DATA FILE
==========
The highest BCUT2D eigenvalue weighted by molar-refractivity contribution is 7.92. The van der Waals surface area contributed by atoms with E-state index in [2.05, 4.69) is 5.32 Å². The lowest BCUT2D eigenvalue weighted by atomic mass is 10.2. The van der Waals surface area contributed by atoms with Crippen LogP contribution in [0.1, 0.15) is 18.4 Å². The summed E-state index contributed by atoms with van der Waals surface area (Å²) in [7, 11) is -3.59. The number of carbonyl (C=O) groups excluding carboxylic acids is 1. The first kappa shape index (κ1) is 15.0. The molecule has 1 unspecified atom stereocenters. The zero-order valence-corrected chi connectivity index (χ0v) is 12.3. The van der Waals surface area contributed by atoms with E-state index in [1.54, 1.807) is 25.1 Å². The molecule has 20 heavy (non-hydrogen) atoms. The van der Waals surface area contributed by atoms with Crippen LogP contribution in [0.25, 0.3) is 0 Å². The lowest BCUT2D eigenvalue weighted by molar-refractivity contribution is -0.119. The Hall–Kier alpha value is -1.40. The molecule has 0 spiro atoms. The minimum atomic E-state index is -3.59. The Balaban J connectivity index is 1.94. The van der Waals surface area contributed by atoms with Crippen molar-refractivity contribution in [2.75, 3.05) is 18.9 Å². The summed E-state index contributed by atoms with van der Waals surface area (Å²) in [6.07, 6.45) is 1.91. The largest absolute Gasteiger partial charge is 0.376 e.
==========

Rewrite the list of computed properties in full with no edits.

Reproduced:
The highest BCUT2D eigenvalue weighted by molar-refractivity contribution is 7.92. The van der Waals surface area contributed by atoms with E-state index in [2.05, 4.69) is 5.32 Å². The lowest BCUT2D eigenvalue weighted by atomic mass is 10.2. The van der Waals surface area contributed by atoms with Crippen LogP contribution in [0.1, 0.15) is 18.4 Å². The summed E-state index contributed by atoms with van der Waals surface area (Å²) in [7, 11) is -3.59. The number of carbonyl (C=O) groups excluding carboxylic acids is 1. The first kappa shape index (κ1) is 15.0. The molecule has 1 unspecified atom stereocenters. The zero-order valence-corrected chi connectivity index (χ0v) is 12.3. The van der Waals surface area contributed by atoms with E-state index in [1.54, 1.807) is 25.1 Å². The molecule has 20 heavy (non-hydrogen) atoms. The van der Waals surface area contributed by atoms with Crippen LogP contribution in [0.25, 0.3) is 0 Å². The lowest BCUT2D eigenvalue weighted by molar-refractivity contribution is -0.119. The Hall–Kier alpha value is -1.40. The molecule has 0 spiro atoms. The minimum atomic E-state index is -3.59. The Balaban J connectivity index is 1.94. The van der Waals surface area contributed by atoms with Crippen molar-refractivity contribution in [2.75, 3.05) is 18.9 Å². The summed E-state index contributed by atoms with van der Waals surface area (Å²) in [6.07, 6.45) is 1.91. The largest absolute Gasteiger partial charge is 0.376 e.